The Asia Pacific region is predicted to lose its title of ‘top travel area’ by the end of this year if countries within the region continue to uphold COVID border policies.
This new analysis by the Centre for Aviation (CAPA) has predicted a surge in travel through Europe as it overtakes the Asia Pacific travel sector.
Analysis indicated that aviation in the Asian Pacific area is still 45 per cent lower than it was before the pandemic, and this is despite the region formerly making up more than a third of all international passenger travel.
Meanwhile the analysis states that 85 per cent of pre-pandemic levels have been reached in terms of European air travel, even in the midst of the Russian invasion of Ukraine.
While a staggering 3.38 billion people travelled through airports in the Asia Pacific region in 2019, the Airports Council International (ACI) Asia-Pacific, an industry group that represents airports in the area, predicts that by the end of this year, 1.84 billion people would have gone through the region’s travel hubs.
A survey by the ACI Asia-Pacific and CAPA indicated that the “zero-Covid” border policy of China and the gradual easing of travel restrictions in Japan were major contributors to this delayed recovery.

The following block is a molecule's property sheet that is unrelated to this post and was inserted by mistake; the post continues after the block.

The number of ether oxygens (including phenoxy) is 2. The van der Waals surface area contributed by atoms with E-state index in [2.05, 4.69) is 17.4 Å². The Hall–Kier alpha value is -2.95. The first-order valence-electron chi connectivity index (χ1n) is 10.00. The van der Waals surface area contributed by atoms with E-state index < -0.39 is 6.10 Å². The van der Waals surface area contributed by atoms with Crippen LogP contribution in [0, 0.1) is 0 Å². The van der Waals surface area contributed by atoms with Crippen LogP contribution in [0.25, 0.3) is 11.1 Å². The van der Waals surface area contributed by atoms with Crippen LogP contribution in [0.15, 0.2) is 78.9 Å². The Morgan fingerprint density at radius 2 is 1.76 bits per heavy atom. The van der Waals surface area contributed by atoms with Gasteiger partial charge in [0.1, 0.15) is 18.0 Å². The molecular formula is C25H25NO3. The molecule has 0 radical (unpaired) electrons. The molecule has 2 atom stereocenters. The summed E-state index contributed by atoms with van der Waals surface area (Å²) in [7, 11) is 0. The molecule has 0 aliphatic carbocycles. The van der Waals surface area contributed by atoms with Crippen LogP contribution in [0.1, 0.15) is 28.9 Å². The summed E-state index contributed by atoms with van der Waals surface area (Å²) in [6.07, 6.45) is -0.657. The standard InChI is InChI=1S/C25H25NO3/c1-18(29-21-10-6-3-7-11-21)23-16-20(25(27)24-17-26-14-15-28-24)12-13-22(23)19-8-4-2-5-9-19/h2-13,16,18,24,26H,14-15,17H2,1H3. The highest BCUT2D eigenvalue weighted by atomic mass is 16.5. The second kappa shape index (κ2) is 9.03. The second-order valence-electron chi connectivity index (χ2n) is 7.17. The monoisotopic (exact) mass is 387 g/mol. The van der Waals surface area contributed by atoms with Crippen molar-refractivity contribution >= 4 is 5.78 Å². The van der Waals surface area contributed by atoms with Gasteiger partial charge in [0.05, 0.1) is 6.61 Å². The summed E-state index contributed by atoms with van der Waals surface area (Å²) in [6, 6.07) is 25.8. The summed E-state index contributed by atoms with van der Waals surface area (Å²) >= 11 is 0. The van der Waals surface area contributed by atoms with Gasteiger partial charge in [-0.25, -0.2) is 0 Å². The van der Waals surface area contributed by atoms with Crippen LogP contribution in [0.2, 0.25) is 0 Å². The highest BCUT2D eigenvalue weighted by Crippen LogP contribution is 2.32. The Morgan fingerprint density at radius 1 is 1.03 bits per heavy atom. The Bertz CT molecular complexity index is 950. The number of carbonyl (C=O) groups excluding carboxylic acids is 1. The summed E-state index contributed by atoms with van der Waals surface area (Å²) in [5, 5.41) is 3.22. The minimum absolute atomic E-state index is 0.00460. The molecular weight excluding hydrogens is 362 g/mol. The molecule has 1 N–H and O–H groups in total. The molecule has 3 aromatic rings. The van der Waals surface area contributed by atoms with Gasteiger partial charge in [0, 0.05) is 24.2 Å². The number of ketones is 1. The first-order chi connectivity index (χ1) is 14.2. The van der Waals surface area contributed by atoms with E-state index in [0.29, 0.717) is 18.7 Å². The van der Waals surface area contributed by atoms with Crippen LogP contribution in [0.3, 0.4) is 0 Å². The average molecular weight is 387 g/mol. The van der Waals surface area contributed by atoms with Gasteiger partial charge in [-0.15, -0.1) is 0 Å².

Furthermore CAPA predicts that the Asia Pacific region won’t fully resume its pre-pandemic travel levels until the end of 2023 or early 2024.
To promote travel recovery in the region, CAPA has called for the “harmonisation of international travel rules,” and “political commitments towards openness and freedom of movement,” as well as a continuing vaccination campaign.
Bringing the scope closer to home, following COVID-19, most Pacific Island countries have opened up their borders this year for international travel.
While a few have been daring to drop all COVID restrictions for travel, the majority of these countries have approached the issue guardedly.
Recently, Samoa, Tahiti , Cook Islands, PNG, Vanuatu, New Zealand and Australia have announced the full reopening of their borders without any COVID pre-existing conditions.
On the other hand, countries like Fiji, Tonga, Marshall Islands, Nauru, and the Solomon Islands have opted otherwise.
Of the other countries that plan to lift their borders based on the development of the virus globally and within their localities, Fiji has decided to take a decisive stance on the issue, planning to open up travel once it achieved 80 per cent of its booster herd immunity.
In a statement Fiji’s Ministry of Health and Medical Service’s Permanent Secretary, Dr James Fong says, “While we have maintained a number of public health mandates and measures related to vaccination and incoming travel, we envision that the more people get vaccinated with the booster doses, the better the level of protection, and the safer it will become to remove the remaining public health measures further”.
“For this to happen, the Ministry is currently targeting 80% booster coverage for those over 18 years of age,” he said.
“We are in the process of reviewing our public health measures given the current persistent favourable trends in case numbers and severe outcomes.”